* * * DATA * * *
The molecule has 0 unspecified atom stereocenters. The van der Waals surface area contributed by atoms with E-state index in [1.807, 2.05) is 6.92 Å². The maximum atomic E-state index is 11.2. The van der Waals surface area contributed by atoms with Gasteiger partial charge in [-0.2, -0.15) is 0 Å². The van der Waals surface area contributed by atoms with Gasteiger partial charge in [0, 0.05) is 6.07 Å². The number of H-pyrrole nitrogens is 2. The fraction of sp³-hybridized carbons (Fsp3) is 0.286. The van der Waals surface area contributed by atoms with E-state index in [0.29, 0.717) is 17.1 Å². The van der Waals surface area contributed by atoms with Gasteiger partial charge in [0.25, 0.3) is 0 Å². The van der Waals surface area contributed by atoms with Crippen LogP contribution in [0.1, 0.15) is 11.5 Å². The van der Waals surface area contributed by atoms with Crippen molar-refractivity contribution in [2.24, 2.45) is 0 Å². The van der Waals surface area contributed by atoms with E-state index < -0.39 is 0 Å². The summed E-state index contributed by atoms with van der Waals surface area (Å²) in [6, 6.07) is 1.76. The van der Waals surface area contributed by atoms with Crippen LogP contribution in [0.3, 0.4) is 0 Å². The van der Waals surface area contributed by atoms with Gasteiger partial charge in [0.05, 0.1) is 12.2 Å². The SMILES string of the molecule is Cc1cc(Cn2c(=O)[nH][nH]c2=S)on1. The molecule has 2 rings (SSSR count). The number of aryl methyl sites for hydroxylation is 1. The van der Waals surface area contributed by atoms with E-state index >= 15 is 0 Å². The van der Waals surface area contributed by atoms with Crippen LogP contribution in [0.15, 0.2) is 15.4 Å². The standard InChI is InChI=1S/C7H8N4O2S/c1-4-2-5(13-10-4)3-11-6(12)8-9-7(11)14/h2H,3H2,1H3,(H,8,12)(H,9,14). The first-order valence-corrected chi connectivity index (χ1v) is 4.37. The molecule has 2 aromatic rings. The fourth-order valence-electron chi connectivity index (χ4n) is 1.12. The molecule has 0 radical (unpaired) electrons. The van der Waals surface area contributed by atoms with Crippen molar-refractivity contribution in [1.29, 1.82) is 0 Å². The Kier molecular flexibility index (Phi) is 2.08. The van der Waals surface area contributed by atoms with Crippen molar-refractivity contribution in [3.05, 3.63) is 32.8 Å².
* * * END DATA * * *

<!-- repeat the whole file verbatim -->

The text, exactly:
The molecule has 0 unspecified atom stereocenters. The van der Waals surface area contributed by atoms with E-state index in [1.807, 2.05) is 6.92 Å². The maximum atomic E-state index is 11.2. The van der Waals surface area contributed by atoms with Gasteiger partial charge in [-0.2, -0.15) is 0 Å². The van der Waals surface area contributed by atoms with Gasteiger partial charge in [0, 0.05) is 6.07 Å². The number of H-pyrrole nitrogens is 2. The fraction of sp³-hybridized carbons (Fsp3) is 0.286. The van der Waals surface area contributed by atoms with E-state index in [0.29, 0.717) is 17.1 Å². The van der Waals surface area contributed by atoms with Gasteiger partial charge in [0.25, 0.3) is 0 Å². The van der Waals surface area contributed by atoms with Crippen LogP contribution in [0.1, 0.15) is 11.5 Å². The van der Waals surface area contributed by atoms with Crippen molar-refractivity contribution in [2.24, 2.45) is 0 Å². The van der Waals surface area contributed by atoms with E-state index < -0.39 is 0 Å². The summed E-state index contributed by atoms with van der Waals surface area (Å²) in [6, 6.07) is 1.76. The van der Waals surface area contributed by atoms with Crippen LogP contribution in [0.3, 0.4) is 0 Å². The van der Waals surface area contributed by atoms with Gasteiger partial charge in [0.05, 0.1) is 12.2 Å². The SMILES string of the molecule is Cc1cc(Cn2c(=O)[nH][nH]c2=S)on1. The molecule has 2 rings (SSSR count). The number of aryl methyl sites for hydroxylation is 1. The van der Waals surface area contributed by atoms with E-state index >= 15 is 0 Å². The van der Waals surface area contributed by atoms with Crippen LogP contribution in [0.15, 0.2) is 15.4 Å². The standard InChI is InChI=1S/C7H8N4O2S/c1-4-2-5(13-10-4)3-11-6(12)8-9-7(11)14/h2H,3H2,1H3,(H,8,12)(H,9,14). The first-order valence-corrected chi connectivity index (χ1v) is 4.37. The molecule has 2 aromatic rings. The fourth-order valence-electron chi connectivity index (χ4n) is 1.12. The molecule has 0 radical (unpaired) electrons. The van der Waals surface area contributed by atoms with Crippen molar-refractivity contribution in [1.29, 1.82) is 0 Å². The Kier molecular flexibility index (Phi) is 2.08. The van der Waals surface area contributed by atoms with Crippen molar-refractivity contribution in [3.05, 3.63) is 32.8 Å².